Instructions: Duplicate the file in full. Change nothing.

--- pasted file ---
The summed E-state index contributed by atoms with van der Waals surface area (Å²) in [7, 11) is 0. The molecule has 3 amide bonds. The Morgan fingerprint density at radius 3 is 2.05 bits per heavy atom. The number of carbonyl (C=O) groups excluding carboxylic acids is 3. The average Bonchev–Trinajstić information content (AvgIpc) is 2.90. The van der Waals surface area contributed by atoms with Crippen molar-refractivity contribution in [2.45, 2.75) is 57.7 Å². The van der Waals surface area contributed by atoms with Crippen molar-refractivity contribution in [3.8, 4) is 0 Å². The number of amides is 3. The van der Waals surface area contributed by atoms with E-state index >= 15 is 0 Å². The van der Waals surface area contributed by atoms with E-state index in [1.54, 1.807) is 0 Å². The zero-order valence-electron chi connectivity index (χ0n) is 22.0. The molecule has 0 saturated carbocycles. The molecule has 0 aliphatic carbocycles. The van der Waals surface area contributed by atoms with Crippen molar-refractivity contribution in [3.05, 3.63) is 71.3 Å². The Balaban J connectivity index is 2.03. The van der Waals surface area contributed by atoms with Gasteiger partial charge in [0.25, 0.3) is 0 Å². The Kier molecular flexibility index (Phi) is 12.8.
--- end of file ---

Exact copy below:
The summed E-state index contributed by atoms with van der Waals surface area (Å²) in [7, 11) is 0. The molecule has 3 amide bonds. The Morgan fingerprint density at radius 3 is 2.05 bits per heavy atom. The number of carbonyl (C=O) groups excluding carboxylic acids is 3. The average Bonchev–Trinajstić information content (AvgIpc) is 2.90. The van der Waals surface area contributed by atoms with Crippen molar-refractivity contribution in [2.45, 2.75) is 57.7 Å². The van der Waals surface area contributed by atoms with Crippen molar-refractivity contribution in [3.8, 4) is 0 Å². The number of amides is 3. The van der Waals surface area contributed by atoms with E-state index >= 15 is 0 Å². The van der Waals surface area contributed by atoms with E-state index in [1.54, 1.807) is 0 Å². The zero-order valence-electron chi connectivity index (χ0n) is 22.0. The molecule has 0 saturated carbocycles. The molecule has 0 aliphatic carbocycles. The van der Waals surface area contributed by atoms with Crippen molar-refractivity contribution in [3.05, 3.63) is 71.3 Å². The Balaban J connectivity index is 2.03. The van der Waals surface area contributed by atoms with Gasteiger partial charge in [0.25, 0.3) is 0 Å². The Kier molecular flexibility index (Phi) is 12.8.